The final issue also potentially renders the temporal question redundant: if there is no breach of EU law at all, then the question of the point at which validity is to be judged simply does not arise. In his written answer, the Lord Advocate argued that it was not incompatible with EU law to make provision for what is to happen when EU law no longer applies, given that the withdrawal process is provided for in EU law itself and that process has already been initiated. In response to a question from Ben Macpherson MSP following his oral statement, he confirmed that, in his view, if the Scottish Continuity Bill is incompatible with EU law because it contemplates post-Brexit departure from EU law, the same argument would necessarily apply to the Withdrawal Bill itself. Since the issue is one of compatibility with EU law, it is no answer to this point to argue that the UK Parliament is a sovereign parliament whereas the devolved legislatures are not. If the question came before the CJEU, the court would not concern itself with the domestic constitutional status of the legislature whose Bill was under challenge. And it is hard to imagine, in the context of a withdrawal procedure designed to secure a staged and orderly transition out of the EU, that the CJEU would conclude that preparatory domestic measures were incompatible with EU law. For this reason, although the answer to the temporal question remains uncertain, we consider that the Continuity Bills are within devolved competence.

An additional competence issue was raised in the Llywydd’s statement regarding the validity of imposing an obligation on UK ministers to seek devolved consent before making regulations affecting retained (devolved) EU law. This is a provision which UK Ministers are likely to want to resist. Nevertheless, the Llywydd seems correct to conclude that the provision is within competence. As she argues, it is uncontroversial to say that the devolved legislatures could validly legislate to remove powers from UK ministers within devolved areas altogether. Accordingly, it seems logically to follow that they must be able to take the lesser step of regulating the use of such powers by making their exercise subject to the requirement of devolved ministerial consent.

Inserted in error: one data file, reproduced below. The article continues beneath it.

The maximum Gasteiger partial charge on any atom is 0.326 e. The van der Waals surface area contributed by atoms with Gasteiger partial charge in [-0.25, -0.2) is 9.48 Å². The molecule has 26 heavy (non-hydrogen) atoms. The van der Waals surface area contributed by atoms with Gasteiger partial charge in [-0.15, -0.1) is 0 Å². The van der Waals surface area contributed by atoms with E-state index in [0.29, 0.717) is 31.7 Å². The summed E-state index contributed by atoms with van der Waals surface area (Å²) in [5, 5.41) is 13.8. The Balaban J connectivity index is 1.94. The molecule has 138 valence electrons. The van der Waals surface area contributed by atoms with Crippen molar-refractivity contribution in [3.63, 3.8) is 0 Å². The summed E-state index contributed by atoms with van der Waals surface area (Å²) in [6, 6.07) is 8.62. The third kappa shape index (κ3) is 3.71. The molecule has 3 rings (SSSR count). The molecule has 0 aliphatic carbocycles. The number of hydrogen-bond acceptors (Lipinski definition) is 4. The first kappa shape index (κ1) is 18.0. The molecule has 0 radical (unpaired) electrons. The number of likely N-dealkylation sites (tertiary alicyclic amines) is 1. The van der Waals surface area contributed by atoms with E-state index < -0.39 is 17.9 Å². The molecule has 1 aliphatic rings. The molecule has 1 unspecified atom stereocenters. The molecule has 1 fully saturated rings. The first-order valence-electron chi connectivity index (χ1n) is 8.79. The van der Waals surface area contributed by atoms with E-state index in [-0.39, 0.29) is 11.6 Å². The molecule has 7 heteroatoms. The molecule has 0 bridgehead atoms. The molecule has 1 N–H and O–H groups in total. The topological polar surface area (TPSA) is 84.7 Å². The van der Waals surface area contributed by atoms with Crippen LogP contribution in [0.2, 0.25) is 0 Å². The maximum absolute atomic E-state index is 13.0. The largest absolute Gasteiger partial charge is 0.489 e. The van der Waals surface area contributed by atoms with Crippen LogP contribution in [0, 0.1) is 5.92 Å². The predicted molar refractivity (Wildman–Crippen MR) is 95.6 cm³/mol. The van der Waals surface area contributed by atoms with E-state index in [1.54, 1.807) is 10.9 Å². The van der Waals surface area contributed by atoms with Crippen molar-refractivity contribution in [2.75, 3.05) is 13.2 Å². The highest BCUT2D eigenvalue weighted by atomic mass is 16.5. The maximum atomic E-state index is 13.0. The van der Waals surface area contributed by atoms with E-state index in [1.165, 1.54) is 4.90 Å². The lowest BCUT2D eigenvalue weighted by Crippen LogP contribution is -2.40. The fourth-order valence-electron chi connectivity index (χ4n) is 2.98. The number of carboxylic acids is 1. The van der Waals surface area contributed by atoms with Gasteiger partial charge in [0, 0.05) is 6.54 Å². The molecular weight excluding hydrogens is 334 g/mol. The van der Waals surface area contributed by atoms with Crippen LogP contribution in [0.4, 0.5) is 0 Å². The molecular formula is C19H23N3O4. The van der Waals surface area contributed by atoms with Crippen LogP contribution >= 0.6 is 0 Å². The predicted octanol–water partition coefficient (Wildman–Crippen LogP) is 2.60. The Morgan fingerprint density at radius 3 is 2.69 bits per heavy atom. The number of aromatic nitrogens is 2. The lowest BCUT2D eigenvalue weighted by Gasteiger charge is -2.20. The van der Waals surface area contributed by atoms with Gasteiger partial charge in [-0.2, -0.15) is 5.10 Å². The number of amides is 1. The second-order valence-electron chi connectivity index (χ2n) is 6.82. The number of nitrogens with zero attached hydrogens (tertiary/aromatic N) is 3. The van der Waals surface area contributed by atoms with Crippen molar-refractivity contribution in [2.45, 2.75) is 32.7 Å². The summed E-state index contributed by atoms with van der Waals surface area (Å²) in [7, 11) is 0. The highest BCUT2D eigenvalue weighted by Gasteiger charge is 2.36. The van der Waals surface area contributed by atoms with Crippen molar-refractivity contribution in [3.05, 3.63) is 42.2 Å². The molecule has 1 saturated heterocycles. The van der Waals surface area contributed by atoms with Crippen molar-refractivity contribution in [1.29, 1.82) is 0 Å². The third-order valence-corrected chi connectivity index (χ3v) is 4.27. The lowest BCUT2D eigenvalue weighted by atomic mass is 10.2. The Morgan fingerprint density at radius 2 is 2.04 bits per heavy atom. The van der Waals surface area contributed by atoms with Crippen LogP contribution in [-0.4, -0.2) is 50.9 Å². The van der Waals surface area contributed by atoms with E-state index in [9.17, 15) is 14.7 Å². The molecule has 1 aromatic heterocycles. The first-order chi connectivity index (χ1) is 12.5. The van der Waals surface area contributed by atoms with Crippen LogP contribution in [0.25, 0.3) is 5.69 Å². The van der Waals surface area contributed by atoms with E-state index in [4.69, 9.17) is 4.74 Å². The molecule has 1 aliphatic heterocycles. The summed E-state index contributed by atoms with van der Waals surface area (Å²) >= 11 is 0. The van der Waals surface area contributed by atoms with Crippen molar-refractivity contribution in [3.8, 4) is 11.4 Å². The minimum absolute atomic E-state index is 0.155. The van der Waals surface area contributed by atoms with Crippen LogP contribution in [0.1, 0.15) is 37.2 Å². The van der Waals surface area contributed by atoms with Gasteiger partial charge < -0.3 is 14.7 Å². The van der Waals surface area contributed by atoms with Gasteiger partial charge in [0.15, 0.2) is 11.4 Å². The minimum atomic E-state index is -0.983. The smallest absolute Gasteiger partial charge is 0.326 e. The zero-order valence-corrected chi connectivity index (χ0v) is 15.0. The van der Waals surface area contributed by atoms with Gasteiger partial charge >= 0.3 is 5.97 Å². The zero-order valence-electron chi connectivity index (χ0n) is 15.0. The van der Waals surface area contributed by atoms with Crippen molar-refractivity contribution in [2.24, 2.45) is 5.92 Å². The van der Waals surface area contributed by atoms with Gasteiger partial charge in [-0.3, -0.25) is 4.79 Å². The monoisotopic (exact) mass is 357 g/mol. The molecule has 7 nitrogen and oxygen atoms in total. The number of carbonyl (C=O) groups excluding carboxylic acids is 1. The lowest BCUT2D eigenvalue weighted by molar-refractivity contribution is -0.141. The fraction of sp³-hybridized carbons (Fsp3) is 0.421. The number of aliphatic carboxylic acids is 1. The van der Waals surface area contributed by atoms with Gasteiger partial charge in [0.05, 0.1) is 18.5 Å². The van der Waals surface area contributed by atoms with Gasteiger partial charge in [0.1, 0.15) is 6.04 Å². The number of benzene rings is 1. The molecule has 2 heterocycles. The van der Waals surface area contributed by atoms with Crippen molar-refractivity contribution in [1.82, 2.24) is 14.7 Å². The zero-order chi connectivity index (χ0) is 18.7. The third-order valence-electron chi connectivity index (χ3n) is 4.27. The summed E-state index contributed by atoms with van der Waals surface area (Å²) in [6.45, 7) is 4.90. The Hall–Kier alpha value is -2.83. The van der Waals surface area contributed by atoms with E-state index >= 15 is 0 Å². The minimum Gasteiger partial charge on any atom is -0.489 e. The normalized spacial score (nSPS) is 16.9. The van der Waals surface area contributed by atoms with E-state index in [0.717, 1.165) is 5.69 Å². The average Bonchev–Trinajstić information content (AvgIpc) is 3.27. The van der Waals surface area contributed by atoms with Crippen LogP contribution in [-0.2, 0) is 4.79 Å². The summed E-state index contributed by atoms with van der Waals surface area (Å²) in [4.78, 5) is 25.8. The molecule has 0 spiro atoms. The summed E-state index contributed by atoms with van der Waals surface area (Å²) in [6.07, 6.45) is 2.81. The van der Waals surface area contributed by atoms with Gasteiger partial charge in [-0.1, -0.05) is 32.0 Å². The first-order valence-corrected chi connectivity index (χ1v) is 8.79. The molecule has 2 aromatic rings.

A final point of note about the Presiding Officer’s statement relates not to its substance but to the way in which it has changed the dynamic of the legislative process. Whereas until now the practice has been for the Presiding Officer to provide only minimal reasons for any view that a Bill would be outwith legislative competence (highlighting the relevant boundary but without revealing in more detail the reasons why that view has been taken) the very detailed reasons set out by the Presiding Officer in relation to this legislation – reflecting, he said, the “constitutional significance of [the] Bill and the complex issues it presents” – is a welcome step in fulfilling the function of the Presiding Officer’s statement: to “help inform Parliament and to assist Members in ensuring that laws passed are valid.” Rather than being seen as a challenge by the Presiding Officer to the authority of the Scottish Government, or – and for the first time, by proceeding regardless – a challenge by the Scottish Government to the authority of the Presiding Officer, the detailed and public reasons given by both the Presiding Officer and the Lord Advocate should be seen as a welcome opportunity to improve the capacity of Parliament meaningfully to carry out its scrutiny function in relation to legislation that the Supreme Court might or might not hold to fall outwith legislative competence.

What Happens Next?

So, what next? There are at least four scenarios that are worth considering. First, and most straightforwardly, the political pressure applied by the devolved governments might yet pay off in order that the Withdrawal Bill can be passed with the consent of the devolved legislatures, therefore removing the need for the devolved legislatures to give effect to their bespoke Continuity Bills.